One of my greatest fears is being non-existent, like this piece of candy. Puffed up by my ego seeming like there’s substance but it’s only an illusion, nothing on the inside. It’s a danger we all face. The world tells us if we look like everyone else, consumed by our collection of shiny objects, pretending we have it all together, claiming to be full of life when hollow and empty inside.

“The one who finds inner peace and purpose will stop thinking about how to live and begin to live.” #ThomasMerton

blessings,
@BrianLoging (Twitter)
thewannabesaint.com

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A Student of Suffering

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On Tuesday afternoon I ran into a store to pick up a snack to woof down on the way to a presentation. I hadn’t had time for lunch and I needed something on my stomach to make it through the two hour law enforcement training seminar I was taking part in. As I perused the snack aisle I felt someone tap me on the shoulder and turned around to see a friend who has recently been going through a season of suffering. She told me she was doing okay and trying to make the best out of a difficult situation. I listened and was able to share part of my journey these last eighteen months.

I’ve been discussing with another friend the quote from #ThomasMerton above. Here is some of what I wrote to him this week;

“I think longing for perfection leaves no room for the gift of acceptance of the myriad of things of which we have no control. For life to be our definition, version, of perfection is to not suffer. But some of our greatest lessons are found in suffering. We learn to treat others in the way we were not treated, to speak words of encouragement instead of insult, listen not condemn,
understand not assume, embrace not push away, give not take, be lowly not arrogant, the servant not the master. Grace, humility, surrender to the truth of our powerlessness is only found in suffering.”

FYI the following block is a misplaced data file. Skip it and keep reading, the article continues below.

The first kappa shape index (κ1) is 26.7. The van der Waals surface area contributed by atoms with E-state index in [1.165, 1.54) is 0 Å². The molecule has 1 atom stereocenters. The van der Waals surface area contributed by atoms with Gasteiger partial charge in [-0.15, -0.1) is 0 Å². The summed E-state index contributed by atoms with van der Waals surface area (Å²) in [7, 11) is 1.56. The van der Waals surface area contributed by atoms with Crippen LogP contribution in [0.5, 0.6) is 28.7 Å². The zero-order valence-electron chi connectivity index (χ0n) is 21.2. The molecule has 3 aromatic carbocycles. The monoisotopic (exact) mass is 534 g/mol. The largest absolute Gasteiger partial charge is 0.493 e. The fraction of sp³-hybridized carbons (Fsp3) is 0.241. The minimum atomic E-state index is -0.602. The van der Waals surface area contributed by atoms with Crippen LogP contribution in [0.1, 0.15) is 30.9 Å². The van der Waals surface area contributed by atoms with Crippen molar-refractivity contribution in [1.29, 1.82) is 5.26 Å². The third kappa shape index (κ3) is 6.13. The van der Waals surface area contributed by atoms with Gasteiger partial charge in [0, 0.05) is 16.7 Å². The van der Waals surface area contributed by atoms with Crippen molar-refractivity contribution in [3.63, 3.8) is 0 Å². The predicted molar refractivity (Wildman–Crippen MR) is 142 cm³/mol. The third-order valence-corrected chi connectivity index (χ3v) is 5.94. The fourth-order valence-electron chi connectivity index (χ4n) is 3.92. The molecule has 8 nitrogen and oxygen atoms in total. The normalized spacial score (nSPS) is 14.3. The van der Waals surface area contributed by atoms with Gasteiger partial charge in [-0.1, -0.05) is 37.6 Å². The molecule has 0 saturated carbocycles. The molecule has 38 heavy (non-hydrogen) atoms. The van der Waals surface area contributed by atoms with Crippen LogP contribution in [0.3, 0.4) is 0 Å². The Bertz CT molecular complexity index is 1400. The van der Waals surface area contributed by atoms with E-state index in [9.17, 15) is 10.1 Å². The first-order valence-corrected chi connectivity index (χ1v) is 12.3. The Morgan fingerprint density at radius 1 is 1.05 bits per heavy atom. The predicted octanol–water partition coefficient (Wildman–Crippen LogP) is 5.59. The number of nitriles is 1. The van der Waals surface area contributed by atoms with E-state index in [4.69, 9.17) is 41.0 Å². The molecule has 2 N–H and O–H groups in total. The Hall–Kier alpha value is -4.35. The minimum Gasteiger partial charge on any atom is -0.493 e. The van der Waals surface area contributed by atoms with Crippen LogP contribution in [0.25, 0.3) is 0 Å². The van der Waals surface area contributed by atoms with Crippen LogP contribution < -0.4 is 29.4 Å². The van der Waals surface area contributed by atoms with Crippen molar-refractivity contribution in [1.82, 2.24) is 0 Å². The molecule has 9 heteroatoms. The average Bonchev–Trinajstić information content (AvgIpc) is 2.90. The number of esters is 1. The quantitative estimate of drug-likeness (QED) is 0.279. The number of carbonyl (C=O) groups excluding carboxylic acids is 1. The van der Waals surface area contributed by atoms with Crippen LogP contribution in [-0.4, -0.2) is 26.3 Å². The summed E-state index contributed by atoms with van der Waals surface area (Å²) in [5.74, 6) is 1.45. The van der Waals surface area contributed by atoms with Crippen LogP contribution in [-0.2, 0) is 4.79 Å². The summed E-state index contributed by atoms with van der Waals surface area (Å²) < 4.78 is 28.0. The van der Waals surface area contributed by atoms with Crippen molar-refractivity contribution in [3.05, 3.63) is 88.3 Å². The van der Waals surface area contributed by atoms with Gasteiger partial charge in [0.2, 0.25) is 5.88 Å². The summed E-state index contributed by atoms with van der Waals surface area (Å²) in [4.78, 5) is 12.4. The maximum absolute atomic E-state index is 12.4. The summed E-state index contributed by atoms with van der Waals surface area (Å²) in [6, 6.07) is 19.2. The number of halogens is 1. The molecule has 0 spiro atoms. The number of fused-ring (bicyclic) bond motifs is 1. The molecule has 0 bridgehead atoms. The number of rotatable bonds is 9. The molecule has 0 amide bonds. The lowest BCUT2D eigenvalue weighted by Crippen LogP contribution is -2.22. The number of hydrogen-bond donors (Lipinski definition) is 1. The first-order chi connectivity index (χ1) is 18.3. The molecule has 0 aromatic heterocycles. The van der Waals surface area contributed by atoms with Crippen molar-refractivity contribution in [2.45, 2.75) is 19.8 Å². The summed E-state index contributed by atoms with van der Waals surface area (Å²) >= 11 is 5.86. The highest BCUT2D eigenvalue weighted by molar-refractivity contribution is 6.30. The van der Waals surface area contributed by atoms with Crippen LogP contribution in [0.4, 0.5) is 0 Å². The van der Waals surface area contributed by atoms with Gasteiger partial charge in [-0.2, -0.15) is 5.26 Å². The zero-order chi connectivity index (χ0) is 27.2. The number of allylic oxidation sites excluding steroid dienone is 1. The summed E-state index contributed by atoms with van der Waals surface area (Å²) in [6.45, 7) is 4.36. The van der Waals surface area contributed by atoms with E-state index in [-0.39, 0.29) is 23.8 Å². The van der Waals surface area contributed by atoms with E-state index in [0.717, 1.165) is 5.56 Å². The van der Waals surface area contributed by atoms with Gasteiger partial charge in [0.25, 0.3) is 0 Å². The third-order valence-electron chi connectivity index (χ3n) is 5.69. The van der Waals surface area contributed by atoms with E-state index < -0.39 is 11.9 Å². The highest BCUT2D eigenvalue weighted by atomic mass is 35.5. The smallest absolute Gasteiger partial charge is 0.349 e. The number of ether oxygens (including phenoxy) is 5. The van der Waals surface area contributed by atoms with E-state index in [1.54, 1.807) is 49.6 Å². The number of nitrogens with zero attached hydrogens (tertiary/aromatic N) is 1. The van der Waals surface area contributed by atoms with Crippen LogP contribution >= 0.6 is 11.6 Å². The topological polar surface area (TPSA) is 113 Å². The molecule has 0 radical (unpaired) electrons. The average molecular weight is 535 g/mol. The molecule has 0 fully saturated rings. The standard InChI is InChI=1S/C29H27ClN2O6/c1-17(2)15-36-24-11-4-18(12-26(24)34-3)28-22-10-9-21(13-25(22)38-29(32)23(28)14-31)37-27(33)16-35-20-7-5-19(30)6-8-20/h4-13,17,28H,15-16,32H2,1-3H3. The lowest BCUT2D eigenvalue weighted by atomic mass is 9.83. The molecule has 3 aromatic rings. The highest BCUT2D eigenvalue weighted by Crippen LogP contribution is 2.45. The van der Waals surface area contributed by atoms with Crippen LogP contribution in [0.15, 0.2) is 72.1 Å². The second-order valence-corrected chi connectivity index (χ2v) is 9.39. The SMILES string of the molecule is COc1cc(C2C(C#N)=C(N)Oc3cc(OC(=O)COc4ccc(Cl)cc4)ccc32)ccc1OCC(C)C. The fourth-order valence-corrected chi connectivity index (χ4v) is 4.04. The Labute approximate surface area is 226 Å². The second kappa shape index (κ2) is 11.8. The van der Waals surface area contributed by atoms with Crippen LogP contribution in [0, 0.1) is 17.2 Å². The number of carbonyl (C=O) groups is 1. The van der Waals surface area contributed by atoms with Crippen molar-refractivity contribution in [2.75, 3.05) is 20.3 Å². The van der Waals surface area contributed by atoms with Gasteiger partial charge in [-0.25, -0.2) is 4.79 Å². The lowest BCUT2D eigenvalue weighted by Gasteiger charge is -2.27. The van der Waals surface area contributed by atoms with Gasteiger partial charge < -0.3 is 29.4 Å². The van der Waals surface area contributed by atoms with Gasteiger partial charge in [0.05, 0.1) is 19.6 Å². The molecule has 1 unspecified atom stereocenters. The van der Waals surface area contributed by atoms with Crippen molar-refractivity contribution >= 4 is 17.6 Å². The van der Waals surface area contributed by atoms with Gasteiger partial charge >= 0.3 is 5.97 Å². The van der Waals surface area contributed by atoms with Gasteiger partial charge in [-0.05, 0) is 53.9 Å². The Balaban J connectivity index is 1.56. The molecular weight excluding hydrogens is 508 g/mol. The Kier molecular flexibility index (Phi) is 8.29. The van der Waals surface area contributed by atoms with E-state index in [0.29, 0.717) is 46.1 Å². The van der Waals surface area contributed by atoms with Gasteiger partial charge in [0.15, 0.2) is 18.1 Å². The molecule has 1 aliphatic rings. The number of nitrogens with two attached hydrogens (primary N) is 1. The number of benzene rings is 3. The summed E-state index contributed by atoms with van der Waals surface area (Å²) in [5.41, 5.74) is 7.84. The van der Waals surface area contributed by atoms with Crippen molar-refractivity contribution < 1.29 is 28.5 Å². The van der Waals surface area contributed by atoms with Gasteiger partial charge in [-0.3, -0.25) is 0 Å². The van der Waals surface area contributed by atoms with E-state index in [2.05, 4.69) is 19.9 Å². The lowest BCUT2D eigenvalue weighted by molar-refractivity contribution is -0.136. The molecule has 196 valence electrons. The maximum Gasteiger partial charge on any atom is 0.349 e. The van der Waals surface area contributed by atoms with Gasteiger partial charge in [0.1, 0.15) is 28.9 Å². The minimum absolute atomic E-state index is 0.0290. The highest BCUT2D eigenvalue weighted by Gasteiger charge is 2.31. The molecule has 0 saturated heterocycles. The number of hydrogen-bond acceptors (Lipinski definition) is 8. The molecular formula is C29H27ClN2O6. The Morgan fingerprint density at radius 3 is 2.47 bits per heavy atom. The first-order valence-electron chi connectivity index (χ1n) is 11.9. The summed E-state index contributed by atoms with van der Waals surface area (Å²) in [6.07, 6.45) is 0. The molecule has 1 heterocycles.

Suffering is a needed and necessary, albeit unwanted, part of our journey. To resist suffering, to try and control, force, manipulate, coerce, make the world and others in our image doesn’t eliminate suffering but intensifies it.

The lust for perfection comes from our ego. Suffering, if we allow it, can purge our sense of self-importance and replace it with a sense of peace and purpose in the midst of hardships and heartaches.

blessings,
@BrianLoging
http://www.thewannabesaint.com

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A Day of Salvation

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“So, with the Alleluia of victory, the triumphant cry of Easter on her lips, the Church renews the Paschal mystery in which death is conquered, the power of the devil is broken forever, and sins are forgiven: the mystery of the death and resurrection of the Savior who is born to us on this day.

Today, the Church sings; ‘Dies sanctificatus illuxit nobis,’ which means: ‘A day of salvation,’ a day sanctified by mystery, a day full of divine and sanctifying power, has shone upon us. And she continues; ‘Alleluia, Alleluia. A sanctified day has shone upon us: come you gentiles and adore the Lord: for this day a great light has descended upon the earth.’

The Church summons all the world to adoration as she prepares with great solemnity to announce the words of the Gospel. This is the Prologue of John, in which with mighty power given him from God the greatest Evangelist proclaims; ‘The Word, Who was in the beginning with God, is made flesh, and dwells among us full of grace and truth.’

. . . let us open our eyes to the rising Sun, let us hasten to receive Him and let us come together to celebrate the great mystery of charity which is the sacrament of our salvation and of our union in Christ. Let us receive Christ that we may in all truth be ‘light in the Lord’ and that Christ may shine not only to us, but through us, and that we may all bum together in the sweet light of His presence in the world: I mean His presence in us, for we are His Body and His Holy Church.”

Thomas Merton, OCSO
Seasons of Celbration, pp. 103-104